Meet C. Auguste Dupin, Poe's detective hero in this "first of the modern detective stories." There are two other stories about him--"The Mystery of Marie Rogêt"and"The Purloined Letter "--in which his powers of analysis and intuition increase. Poe's "tales of ratiocination" are so popular and familiar that one is apt to miss the very considerable extent to which they exemplify, his philosophy of beauty, creativity, and perception. But the usual pattern is here; to perceive the complex pattern, one must be hypersensitive, almost to the point of madness, or extraordinarily gifted. Strong hints of what is to come appear in the first paragraph of"Rue Morgue"; Dupin almost seems able to intuit truth. Seeour headnote to "The Purloined Letter."If the secluded hideout shared by Dupin and the narrator seems familiar, it is because subsequent writers have made it so. The idea of the hero's hidden quarters has passed into popular culture; it is present in pulp and comic book material. Poe invented a great deal of the claptrap and many of the conventions of the modern commercial detective and "superhero" fiction, as A. Conan Doyle and later writers have acknowledged. Sherlock Holmes, he said, owed much to Dupin, as did the detective-heroes of other writers: "If every man who receives a cheque for a story which owes its springs to Poe were to pay tithe to a monument for the Master, he would have a pyramid as big as that of Cheops."A note of explanation: No one seems able to explain exactly what Poe means by "the old philosophy of the Bi-Part Soul" and the "fancy of a double Dupin. . . creative and resolvent." Numerous ancient philosophies use the concept of a dual soul: it appears, for example, in Egypt and, in different form, seems to be an underlying concept in the Homeric epics (one part or soul is associated with breath, the other with blood). But we have never found the parts called "creative and resolvent." We suspect that Poe borrowed the concept from an as-yet-unlocated passage in his reading (we have searched likely places most diligently), or that he made up the two properties out of Dupin's characteristics.Since Poe didn't really know Paris, we wondered where he got the texture of his Parisian setting. We are quite sure we now know: from Volume I, Chapter 23, of Bulwer-Lytton's Pelham; or Adventures of a Gentleman ( 1828). Our reasons:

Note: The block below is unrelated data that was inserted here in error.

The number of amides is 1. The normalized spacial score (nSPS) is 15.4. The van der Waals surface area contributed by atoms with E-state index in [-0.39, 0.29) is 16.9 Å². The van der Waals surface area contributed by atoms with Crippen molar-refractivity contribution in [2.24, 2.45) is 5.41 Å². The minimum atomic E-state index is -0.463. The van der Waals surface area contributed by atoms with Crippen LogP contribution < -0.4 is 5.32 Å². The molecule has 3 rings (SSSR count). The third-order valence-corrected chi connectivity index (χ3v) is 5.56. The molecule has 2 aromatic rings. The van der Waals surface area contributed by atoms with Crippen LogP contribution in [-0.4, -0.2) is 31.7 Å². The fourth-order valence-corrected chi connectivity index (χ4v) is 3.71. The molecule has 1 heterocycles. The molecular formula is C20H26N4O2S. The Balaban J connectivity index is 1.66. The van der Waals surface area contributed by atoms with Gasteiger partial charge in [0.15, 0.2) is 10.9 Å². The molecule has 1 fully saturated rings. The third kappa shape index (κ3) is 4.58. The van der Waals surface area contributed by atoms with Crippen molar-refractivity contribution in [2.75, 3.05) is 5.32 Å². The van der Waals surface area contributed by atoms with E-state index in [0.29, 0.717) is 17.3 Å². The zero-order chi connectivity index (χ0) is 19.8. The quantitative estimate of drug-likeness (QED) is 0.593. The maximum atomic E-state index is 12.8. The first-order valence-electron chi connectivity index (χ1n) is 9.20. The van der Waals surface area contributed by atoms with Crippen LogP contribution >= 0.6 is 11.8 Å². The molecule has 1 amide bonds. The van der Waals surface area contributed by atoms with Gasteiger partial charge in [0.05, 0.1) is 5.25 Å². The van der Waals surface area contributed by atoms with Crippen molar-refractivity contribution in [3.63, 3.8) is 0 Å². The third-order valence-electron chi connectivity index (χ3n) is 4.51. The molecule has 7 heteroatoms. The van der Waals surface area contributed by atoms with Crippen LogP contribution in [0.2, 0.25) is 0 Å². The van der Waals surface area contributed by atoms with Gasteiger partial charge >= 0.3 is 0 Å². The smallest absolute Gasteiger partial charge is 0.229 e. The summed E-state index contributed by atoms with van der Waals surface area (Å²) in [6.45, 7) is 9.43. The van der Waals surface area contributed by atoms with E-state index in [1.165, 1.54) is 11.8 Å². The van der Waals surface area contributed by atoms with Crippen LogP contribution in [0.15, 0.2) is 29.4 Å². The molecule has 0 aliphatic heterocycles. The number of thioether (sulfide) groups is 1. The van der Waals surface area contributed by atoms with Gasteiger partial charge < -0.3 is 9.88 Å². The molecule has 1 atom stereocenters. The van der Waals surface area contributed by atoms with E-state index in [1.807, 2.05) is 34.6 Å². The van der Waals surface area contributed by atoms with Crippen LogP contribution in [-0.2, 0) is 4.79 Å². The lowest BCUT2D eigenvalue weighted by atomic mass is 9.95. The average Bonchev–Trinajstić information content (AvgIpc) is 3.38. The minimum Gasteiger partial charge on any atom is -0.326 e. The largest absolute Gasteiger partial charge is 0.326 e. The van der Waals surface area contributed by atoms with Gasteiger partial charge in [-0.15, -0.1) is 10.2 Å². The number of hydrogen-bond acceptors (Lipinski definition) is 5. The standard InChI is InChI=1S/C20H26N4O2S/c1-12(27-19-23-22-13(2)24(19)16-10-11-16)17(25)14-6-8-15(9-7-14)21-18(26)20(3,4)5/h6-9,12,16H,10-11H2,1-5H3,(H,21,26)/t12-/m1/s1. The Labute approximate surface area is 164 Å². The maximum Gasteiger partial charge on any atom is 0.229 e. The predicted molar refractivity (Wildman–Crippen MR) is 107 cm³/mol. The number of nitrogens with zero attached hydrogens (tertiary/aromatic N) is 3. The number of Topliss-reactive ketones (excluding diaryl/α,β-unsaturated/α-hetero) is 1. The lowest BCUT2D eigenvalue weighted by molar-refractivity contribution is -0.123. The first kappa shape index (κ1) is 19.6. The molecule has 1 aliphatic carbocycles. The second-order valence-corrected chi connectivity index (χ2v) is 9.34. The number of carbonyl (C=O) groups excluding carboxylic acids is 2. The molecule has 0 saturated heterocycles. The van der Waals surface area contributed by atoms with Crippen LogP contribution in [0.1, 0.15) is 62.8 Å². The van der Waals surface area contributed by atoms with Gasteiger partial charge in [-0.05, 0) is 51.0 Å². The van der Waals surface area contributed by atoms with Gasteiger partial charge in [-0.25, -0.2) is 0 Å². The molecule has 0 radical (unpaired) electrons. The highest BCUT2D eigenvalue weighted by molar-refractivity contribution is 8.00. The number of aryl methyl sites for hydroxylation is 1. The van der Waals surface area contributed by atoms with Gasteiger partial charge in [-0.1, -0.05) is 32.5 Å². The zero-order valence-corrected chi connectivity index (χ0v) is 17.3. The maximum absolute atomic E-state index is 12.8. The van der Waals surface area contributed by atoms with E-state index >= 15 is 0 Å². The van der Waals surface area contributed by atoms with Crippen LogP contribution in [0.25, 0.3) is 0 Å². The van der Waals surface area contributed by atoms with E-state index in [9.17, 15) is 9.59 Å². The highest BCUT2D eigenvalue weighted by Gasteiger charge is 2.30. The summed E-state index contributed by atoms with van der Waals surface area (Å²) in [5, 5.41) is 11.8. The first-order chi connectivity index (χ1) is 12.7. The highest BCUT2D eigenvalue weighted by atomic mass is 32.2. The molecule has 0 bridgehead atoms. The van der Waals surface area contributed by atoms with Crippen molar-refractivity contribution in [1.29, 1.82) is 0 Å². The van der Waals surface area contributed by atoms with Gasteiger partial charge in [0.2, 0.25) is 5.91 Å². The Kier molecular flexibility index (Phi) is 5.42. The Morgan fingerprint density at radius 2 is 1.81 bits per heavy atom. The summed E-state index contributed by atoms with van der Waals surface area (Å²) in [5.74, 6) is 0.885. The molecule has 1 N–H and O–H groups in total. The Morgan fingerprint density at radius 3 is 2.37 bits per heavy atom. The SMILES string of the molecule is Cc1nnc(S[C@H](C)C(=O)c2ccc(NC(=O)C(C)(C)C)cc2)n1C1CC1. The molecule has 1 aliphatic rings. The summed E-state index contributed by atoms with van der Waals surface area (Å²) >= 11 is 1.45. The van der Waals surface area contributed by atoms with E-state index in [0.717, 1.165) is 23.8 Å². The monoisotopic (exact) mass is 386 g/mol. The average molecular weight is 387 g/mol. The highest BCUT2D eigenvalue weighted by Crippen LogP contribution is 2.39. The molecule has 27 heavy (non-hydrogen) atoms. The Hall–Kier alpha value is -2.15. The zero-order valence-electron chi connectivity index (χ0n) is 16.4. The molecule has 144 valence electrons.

1. The references to Rousseau's La Nouvelle Héloïseappear in both places. Indeed, in "Loss of Breath,' Poe refers to exactly the same passage cited in Bulwer-Lytton. 2. The references to Crébillon appear in both places.